If you’ve been following the forums, you’ll know that drone pilots are pretty much split on the new DJI FPV drone. Some people – particularly those who are new to FPV or who have flown DJI products in the past – seem to really like it. And the experienced FPV pilots? Meh. They say it’s not as responsive as a home build, is fragile, etc. And that got us thinking…
DJI’s products will always get haters. And often, those with the loudest criticisms are those in the First-Person-View building and racing community. And we get that: These folks take the time to learn about all the components. They learn how to build and fly. Then they crash, fix, and keep on flying. Many of those people liken DJI’s new FPV drone to an SUV that’s easy to damage and expensive to repair.
We keep saying it: They’re not the target market. But that doesn’t really matter here…
Hit the forums and various Facebook groups if you want some proof. You’ll find no shortage of people slamming the product… and people defending it. Those who like it appreciate the tight integration of technology, and the fact that you can fly this drone the very first day in N and S modes (though you really should have a visual observer with you). Like every other DJI product, it does what it’s supposed to do.
But the DJI drone is not as robust as the carbon-frame builds that experienced FPV pilots prefer. It also has a heavier frame and is not quite as nimble as a tightly tuned 5-inch quad. And that explains a post we saw the other day.
Someone (and we’re not going to go looking now) was asking if anyone with a smashed DJI FPV drone wanted to sell it for parts. They said they have a project in mind. And based on other rumblings, we’re pretty sure we know what that project is: Take the electronics and stack it on a carbon frame.
That’s actually a pretty smart idea. You’d get the weight reduction and strength that comes with carbon, along with likely a more responsive drone. You’d also get the technological integration this system comes with, which includes a warning when an ADS-B equipped manned aircraft gets too close. In fact, we’ve already seen people posting that they’ve had the warning go off before they could hear the approaching aircraft and were able to safely bring down their drone. That’s a huge safety feature, and one that arguably should be in every FPV drone. Plus, having the camera on a single axis gimbal gives a pilot more options while in flight – even if you do decide to add a GoPro or other camera for your cinematic footage.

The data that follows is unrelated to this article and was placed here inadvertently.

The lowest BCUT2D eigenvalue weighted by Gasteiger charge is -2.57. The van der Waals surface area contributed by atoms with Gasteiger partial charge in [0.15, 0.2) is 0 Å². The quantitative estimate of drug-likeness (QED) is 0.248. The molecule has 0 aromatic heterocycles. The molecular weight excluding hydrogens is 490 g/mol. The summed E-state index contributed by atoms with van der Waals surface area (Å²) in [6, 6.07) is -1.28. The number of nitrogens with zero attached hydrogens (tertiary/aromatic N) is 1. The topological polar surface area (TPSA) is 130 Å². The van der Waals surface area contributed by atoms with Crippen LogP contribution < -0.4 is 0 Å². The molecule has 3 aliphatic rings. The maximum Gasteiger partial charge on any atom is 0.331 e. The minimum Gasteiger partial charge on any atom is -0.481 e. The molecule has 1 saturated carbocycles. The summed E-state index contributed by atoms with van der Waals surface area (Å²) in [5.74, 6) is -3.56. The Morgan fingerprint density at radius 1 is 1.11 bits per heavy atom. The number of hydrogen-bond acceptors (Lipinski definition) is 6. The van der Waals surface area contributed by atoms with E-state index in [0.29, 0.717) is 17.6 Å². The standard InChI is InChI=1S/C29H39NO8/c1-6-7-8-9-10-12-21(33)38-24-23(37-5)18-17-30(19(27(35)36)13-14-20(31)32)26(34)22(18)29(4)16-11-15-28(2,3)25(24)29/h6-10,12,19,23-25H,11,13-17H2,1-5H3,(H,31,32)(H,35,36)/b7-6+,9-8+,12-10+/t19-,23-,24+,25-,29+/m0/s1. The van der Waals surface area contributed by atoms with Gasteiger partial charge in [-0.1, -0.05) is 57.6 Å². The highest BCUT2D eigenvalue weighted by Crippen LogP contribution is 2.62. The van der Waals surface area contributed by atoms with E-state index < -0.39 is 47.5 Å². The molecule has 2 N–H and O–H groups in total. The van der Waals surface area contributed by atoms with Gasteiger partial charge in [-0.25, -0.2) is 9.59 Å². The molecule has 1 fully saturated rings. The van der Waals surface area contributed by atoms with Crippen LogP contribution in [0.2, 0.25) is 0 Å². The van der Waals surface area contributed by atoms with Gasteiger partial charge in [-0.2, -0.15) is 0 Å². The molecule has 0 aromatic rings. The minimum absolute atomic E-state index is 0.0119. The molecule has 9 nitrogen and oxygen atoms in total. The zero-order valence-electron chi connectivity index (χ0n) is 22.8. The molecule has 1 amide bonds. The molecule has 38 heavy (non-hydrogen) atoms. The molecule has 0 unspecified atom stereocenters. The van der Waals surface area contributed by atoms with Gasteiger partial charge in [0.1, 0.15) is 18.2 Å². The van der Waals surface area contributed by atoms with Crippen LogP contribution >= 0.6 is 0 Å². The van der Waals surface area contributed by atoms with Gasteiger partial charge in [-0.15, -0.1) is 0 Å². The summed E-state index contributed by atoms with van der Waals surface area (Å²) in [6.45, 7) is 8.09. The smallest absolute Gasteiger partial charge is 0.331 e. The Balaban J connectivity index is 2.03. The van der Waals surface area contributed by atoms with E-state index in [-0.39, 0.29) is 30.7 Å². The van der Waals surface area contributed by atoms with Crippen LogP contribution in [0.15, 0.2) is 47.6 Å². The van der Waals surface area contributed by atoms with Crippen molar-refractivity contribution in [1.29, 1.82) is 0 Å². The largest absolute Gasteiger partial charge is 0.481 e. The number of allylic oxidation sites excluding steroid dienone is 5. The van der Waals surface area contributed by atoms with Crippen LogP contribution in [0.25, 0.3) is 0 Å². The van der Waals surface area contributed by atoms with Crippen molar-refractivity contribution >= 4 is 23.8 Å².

We added that last point because some people have been dissing the camera. Today, however, we got a great glimpse at what quality footage from this actually looks like. And it looks good:
Trust us on this. Within a couple of weeks, someone is going to hit YouTube with a video of a quad they’ve built using the electronics from the DJI. They might be thinking, too, that they can then put in a 6s LiPo pack at a significantly reduced cost from DJI’s admittedly pricey $149 battery. (Yes, that battery does appear to give pretty long flights, but – wow – expensive compared to buying LiPo packs.)
While this is all a pretty good idea for a builder, we also predict you’re going to be stuck with the factory batteries. Why? Well, see those three tiny extra connection points?
We’re guessing those are not only for balanced charging, but also something to do with their intelligent battery system. In fact, the connector on the drone end (not just the charger) has mates for those three tiny connectors. So we’re betting “no dice” for a standard 6s LiPo.
There is a precedent
But DJI doesn’t make separate FPV components, you might say. Well, aside from its FPV Air unit, the company has previously produced and sold separate motors and ESCs for FPV racing. There’s the Takyon ESC series, and the Snail propulsion system:
Will it happen?
We’d love to see it yet somehow doubt it. But, after the shakedown period and pending customer feedback, it would be cool for DJI to sell these electronics mounted on a super rigid carbon frame. That would help quiet the voices of those who don’t like this drone, give purchasers another option… and ensure that most repairs can be handled at home.
Think about it, DJI.
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